The first run sold out in one day. I was surprised and pretty stoked at the same time. Having shown the one of the production units to some local dealers, and based on emails from folks about missing out on the first run, I decided to do a second production run.
I did about 20 of these.
How to Build Small, Simple Audio Amplifiers Using IC LM386
Here's the prototype for production run The indomitable Adam at Swankbox has provide me with a set of beautifully painted enclosures. A run of ten of those will also be part of production run 2. The following pictures don't do justice to these boxes--they are simply fantastic. For this version, I wanted to leave the circuit intact, but work with a custom PCB and board-mount parts. The result, is this:.
I found some great enclosures from Boxenclosures. The Mark II was fun to build and there are probably about or so units out there. Ok, so here we have the interesting bits. How to build your own. Schematics, layouts, all that good stuff. So here's a handy build guide showing the info you need to build your own cricket without etching boards.
PDF Version. Ruby Amp from runoffgroove.Mine did. Until I plugged in the wrong power supply. Now it's dead. Lesson: always add a protection diode to the power connector.
Hi Ralph, congratulations on this project; the cab looks amazing.
How does the amp sound like? I've just started to build the amp and I'm out of ideas. I think it's better to have a metal plate rather than mounting the pots on the wood more work ; any ideias?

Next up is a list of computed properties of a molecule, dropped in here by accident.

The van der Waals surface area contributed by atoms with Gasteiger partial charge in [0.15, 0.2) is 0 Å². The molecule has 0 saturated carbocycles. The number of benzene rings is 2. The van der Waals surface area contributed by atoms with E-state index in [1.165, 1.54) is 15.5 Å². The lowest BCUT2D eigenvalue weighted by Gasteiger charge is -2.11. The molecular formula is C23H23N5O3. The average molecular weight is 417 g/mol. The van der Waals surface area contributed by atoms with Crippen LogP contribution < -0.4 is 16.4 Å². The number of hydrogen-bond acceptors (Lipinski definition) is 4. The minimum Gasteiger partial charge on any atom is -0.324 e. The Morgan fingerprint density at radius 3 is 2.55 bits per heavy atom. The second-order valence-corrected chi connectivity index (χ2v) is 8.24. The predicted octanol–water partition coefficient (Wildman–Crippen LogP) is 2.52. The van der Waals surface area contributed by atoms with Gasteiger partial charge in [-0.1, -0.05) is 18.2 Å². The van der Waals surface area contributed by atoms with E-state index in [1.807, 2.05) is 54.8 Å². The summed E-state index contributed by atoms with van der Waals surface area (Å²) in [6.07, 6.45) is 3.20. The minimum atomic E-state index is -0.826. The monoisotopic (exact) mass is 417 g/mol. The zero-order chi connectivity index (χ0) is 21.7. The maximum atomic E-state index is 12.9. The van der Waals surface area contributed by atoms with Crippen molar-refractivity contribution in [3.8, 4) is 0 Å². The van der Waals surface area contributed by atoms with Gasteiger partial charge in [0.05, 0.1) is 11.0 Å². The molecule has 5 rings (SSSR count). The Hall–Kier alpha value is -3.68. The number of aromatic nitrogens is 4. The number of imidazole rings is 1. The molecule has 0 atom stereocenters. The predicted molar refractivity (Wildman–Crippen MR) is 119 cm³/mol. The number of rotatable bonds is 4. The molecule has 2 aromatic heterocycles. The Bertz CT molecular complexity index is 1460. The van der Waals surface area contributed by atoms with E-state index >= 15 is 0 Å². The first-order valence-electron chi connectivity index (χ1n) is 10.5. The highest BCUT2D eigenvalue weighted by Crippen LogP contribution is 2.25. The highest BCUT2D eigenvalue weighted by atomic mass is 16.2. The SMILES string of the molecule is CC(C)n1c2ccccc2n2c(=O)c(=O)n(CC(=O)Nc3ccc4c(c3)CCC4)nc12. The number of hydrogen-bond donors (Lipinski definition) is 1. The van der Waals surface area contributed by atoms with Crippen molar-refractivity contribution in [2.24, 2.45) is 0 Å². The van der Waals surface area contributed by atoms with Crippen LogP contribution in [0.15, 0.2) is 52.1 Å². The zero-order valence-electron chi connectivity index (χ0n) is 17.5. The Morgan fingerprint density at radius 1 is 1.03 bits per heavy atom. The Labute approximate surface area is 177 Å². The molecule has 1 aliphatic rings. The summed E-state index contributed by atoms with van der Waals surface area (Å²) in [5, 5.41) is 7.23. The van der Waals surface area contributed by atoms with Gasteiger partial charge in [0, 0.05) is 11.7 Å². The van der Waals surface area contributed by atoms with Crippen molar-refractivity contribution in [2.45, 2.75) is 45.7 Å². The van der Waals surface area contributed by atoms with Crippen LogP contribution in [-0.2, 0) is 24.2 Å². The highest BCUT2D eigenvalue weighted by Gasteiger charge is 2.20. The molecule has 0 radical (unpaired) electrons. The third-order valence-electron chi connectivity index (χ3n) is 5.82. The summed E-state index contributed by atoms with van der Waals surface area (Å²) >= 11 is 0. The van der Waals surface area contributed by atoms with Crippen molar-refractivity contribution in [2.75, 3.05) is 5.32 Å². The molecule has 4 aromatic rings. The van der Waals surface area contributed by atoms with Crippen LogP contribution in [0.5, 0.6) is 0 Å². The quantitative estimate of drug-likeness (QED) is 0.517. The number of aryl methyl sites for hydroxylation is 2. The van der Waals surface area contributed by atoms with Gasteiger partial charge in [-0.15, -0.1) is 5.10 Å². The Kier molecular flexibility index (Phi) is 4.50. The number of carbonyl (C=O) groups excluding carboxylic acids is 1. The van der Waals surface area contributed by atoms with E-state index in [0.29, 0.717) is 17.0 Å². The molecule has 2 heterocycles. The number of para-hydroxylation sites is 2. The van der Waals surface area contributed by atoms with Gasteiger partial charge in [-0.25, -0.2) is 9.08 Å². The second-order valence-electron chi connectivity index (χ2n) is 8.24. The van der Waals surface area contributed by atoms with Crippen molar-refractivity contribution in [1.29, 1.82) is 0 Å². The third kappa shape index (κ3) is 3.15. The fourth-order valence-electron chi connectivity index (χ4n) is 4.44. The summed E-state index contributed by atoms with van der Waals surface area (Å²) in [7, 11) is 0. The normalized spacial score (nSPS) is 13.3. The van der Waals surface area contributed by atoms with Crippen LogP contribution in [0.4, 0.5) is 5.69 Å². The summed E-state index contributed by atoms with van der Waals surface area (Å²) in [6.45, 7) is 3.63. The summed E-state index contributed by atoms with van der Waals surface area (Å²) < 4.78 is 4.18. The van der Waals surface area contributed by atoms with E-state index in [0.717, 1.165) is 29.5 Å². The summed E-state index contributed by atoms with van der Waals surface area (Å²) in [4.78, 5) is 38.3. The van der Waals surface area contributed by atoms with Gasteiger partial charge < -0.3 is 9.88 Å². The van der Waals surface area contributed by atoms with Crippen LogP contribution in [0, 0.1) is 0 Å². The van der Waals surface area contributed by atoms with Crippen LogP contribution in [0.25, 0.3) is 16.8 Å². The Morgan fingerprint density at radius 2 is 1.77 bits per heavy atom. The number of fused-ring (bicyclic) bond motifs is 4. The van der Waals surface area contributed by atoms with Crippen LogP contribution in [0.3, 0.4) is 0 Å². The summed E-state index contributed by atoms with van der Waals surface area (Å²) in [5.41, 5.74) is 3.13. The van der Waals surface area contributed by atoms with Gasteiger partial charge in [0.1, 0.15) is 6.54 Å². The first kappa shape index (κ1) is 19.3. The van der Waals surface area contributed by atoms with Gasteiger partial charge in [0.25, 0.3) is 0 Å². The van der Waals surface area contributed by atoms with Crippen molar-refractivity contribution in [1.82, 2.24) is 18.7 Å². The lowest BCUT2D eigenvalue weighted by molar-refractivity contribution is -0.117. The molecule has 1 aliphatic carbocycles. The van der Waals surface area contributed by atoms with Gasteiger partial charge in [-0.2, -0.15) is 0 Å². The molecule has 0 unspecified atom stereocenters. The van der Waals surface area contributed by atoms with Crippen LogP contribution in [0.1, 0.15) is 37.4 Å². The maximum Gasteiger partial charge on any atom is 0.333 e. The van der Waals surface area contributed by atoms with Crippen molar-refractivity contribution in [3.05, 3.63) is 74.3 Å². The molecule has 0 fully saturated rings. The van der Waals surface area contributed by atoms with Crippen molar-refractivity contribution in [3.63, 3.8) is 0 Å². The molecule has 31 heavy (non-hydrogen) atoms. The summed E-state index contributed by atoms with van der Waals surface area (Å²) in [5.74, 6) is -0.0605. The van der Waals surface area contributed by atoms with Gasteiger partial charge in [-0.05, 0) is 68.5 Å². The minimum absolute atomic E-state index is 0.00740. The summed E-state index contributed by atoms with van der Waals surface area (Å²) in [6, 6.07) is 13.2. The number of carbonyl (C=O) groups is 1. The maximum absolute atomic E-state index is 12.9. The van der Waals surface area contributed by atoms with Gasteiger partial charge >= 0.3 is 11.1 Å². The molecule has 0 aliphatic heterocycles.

You should get alumin i um sheets at your DIY store. They make great noisy cricket panels. Or cut a piece out of a food can preferably empty. Fold it for extra strength. Only a few more coats of Tru-Oil, and then assembly, wiring, stringing, tuning and intonation are necessary. Oh, wait What I really meant to say is that I want a small guitar amp that I can take anywhere.
It is a simple amplifier running off of a 9V supply wall wart or battery and consisting of a handful of components around a LM audio amplifier chip.
You can find various veroboard designs for a Noisy Cricket on the intertubes, but I chose a small protoboard to build mine. Here's a picture of the component layout. I usually do small layouts in Microsoft PowerPoint. No, I'm fine.
It only takes a minute to sign up. I soldered all the components on but no sound comes out when I play.